If this wasn’t already unexpected enough Quentin starts actively undercutting the heroes. The scene opens with them scalping the fallen Nazis, something that seemed a lot cooler as a figure of speech than in gruesome practice. “The Bear Jew” gets a hero’s entrance but when he gets down to the business of earning his infamy the beating he dispenses is nauseating. The music cuts out and there is only the sickening smacks of the bat. This has to be intentional because you know the maker of Kill Bill is capable of delivering the most masturbatory slo-mo Nazi death ever put on film. You can just picture Eli Roth swinging his bat like Redford in The Natural as he puts that Nazi’s lights out. Instead it’s disgusting. Far from reveling in the violence Quentin is more focused on the effect this beating has on the surviving Nazi. An effect so strong it spreads all the way back to Hitler who wildly commands that no one speak of the Bear Jew even though he is obviously consumed with the idea of the bat-swinging golem.

And while the heroes act like villains, Tarantino goes one step further and makes the Nazi Sergeant who suffers the beating (Richard Sammel, a fantastic one-scene performance), if not a sympathetic figure, then at least a recognizably human one. He is unexpectedly civil (I always expect to open with a defiant nazi salute, but he salutes Aldo respectfully) and there is honor in his willingness to give his life rather than reveal his fellow Germans’ position. Then this exchange happens when Donnie notices the German’s Medal:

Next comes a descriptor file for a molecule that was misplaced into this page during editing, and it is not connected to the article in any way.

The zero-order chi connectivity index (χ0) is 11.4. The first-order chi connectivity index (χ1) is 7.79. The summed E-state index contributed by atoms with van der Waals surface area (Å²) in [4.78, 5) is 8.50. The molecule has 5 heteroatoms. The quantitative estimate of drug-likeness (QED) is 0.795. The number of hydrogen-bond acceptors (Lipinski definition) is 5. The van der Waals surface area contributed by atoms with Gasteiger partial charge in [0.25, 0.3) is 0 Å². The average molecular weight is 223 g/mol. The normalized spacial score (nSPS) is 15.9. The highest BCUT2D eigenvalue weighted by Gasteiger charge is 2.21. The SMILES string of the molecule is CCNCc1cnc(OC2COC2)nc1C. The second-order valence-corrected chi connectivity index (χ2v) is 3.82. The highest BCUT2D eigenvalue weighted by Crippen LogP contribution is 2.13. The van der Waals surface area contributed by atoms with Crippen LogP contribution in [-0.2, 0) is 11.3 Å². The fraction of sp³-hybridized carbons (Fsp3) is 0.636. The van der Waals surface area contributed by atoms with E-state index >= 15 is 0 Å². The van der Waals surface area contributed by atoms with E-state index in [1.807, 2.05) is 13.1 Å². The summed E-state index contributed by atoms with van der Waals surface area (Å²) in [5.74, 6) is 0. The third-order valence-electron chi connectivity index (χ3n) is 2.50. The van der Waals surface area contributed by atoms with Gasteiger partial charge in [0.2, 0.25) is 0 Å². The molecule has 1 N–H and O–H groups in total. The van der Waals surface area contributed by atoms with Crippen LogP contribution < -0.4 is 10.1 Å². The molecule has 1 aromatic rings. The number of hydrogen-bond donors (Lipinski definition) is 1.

Donnie: You get that for killin’ Jews?

Sgt. Rachtman: Bravery. 

And he does indeed accept his fate with astonishing stoicism. One might be on the verge of grudging admiration until the German decides his last words should include an anti-Semitic slur and you’re reminded of the larger stakes at play, that for all their ugly tactics the Basterds have the noble cause and that for all his apparent courage, the recipient of the beating is still a Nazi. The ideas that we should recognize the humanity in our enemy and acknowledge the ugliness done in the name of the greater good, while still seeing the necessity in those actions is the stuff of a Terrence Malick movies, not Tarantino historical goofs, yet there those ideas are, underneath all the Tarantino jazz.

previously on The New Classics

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Reader Comments (11)

The 30 first minutes of this movie is a masterpiece and the best thing Tarantino has ever done.

August 20, 2019 | Unregistered CommenterManuel